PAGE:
Case study: AJE – taking on bigger rivals

By José Luis Nueno, Miguel Bazán and Silvia Rodriguez

The story. In the 1980s, growing conflicts led mainly by guerrilla movement Sendero Luminoso (Shining Path), forced Eduardo Añaños to flee his family farm in the Peruvian countryside for the small town of Ayacucho.

To support his family, Mr Añaños launched the soft drink Kola Real in 1988. The Añaños family had spotted an opportunity: because Coca-Cola and Pepsi trucks from Lima often came under attack from criminal groups, the two multinationals had limited their shipments.

Production began in a courtyard, after mortgaging the family home and using Mr Añaños’s personal savings. The family began selling the drink in recycled bottles, door to door, to local residents and stores, before expanding rapidly to the rest of the town. In 1991, the family founded AJE to bottle and expand the distribution of Kola Real.

The challenges. Peruvian society, like the rest of Latin America, is characterised by socioeconomic inequality. Wealth is concentrated in an upper class minority, while a lower class majority has an annual income of less than $650.

Big multinational soft-drink makers had traditionally targeted the upper classes with high purchasing power, and ignored the rest – ie the base of the pyramid, the demographic championed by economist C.K. Prahalad, author of The Fortune at the Bottom of the Pyramid.

AJE focused on serving the lower income brackets. It concentrated on offering lower prices and invested in distribution that would reach more remote areas. This involved micro-entrepreneurs who used their own transport to distribute the product – an approach replicated everywhere that the group has since operated.

AJE’s success drew the attention of the big operators, who aggressively slashed prices and increased spending on advertising. However, this strategy only worked in the short term: poorer consumers reverted to Kola Real once the promotions had ended.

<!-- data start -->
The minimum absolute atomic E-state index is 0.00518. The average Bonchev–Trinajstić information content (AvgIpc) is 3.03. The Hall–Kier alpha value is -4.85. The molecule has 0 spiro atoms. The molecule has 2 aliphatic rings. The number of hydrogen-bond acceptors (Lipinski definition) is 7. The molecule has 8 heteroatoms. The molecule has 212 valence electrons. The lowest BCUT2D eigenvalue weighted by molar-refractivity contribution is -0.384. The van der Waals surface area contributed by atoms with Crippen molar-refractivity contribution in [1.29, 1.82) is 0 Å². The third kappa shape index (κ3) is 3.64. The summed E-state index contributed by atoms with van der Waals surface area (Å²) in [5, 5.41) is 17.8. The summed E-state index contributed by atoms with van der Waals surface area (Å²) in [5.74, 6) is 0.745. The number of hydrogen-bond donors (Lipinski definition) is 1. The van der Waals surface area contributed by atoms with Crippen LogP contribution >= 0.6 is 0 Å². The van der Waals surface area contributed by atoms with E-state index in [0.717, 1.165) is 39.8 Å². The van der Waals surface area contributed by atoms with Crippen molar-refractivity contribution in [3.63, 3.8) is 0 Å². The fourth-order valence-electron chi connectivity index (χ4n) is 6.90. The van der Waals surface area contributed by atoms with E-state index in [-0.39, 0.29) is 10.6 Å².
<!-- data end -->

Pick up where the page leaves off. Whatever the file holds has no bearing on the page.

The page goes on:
The strategy for expansion. For the launch of Kola Real in Lima, the Peruvian capital, the slogan was “The Fair Price Drink”. This strategy would be replicated in other markets to convey an idea of overpricing by rivals, while reinforcing perception of its product for quality.

AJE also developed other drinks, including water and juices, and bought up bottlers using PET containers, which were an innovation in the 1990s.

In 1999, the company decided to break out of Peru, starting with Venezuela.

It later entered the huge Mexican soft-drink market, which was dominated by Coca-Cola, deploying a sales force of 800 and focusing on developing a personalised service for retailers. The country has become AJE’s most important market.

The company then entered Central America, and in 2006 it set up in Asia.

The results. The company has annual sales of about $1.5bn in 16 countries. These include Ecuador, Mexico, Peru, Venezuela and Colombia, as well as other markets in Central America.

It is also represented in Thailand and Vietnam, where the target consumer is, again, in the lower-income strata.

The company’s goal is to rank among the world’s top 20 multinational food and drinks groups by 2020.

Key lessons. The company identified a “parallel” market – the bottom of the pyramid – that was underserved by big, established brands. In Peru, this segment of society represents 80 per cent of the market. Worldwide, the bottom of the pyramid represents about 2bn people. Many of them aspire to improve their lives. One manifestation of this is the increased consumption of branded goods.

AJE learnt that, rather than focusing on becoming the leader in a market, it had to focus on generating enough profits to enable it to sustain growth. In this way, it was able to fend off bigger and better resourced rivals that were able to lure customers with short-term strategies such as slashing prices.

AJE also realised early on that it had to adapt its bottom of the pyramid offering for each market’s specific needs.

The writers are, respectively: a professor at Iese Business School; professor at the University of Piura; and a researcher at Iese

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One Response to Case study: AJE – taking on bigger rivals

  1. Monique Meyer on 13-11-2011 at 07:46 PM

    There may be an alternative model for global MNC in FMCGs that addresses BOP consumers with commitment and realism that is far more promising than the old fashioned incumbents and their old fashioned marketing bag of tricks. Congratulations, schools need more examples like this, and less about welfare programs in emerging countries. Where can I get an inspection copy of the case?

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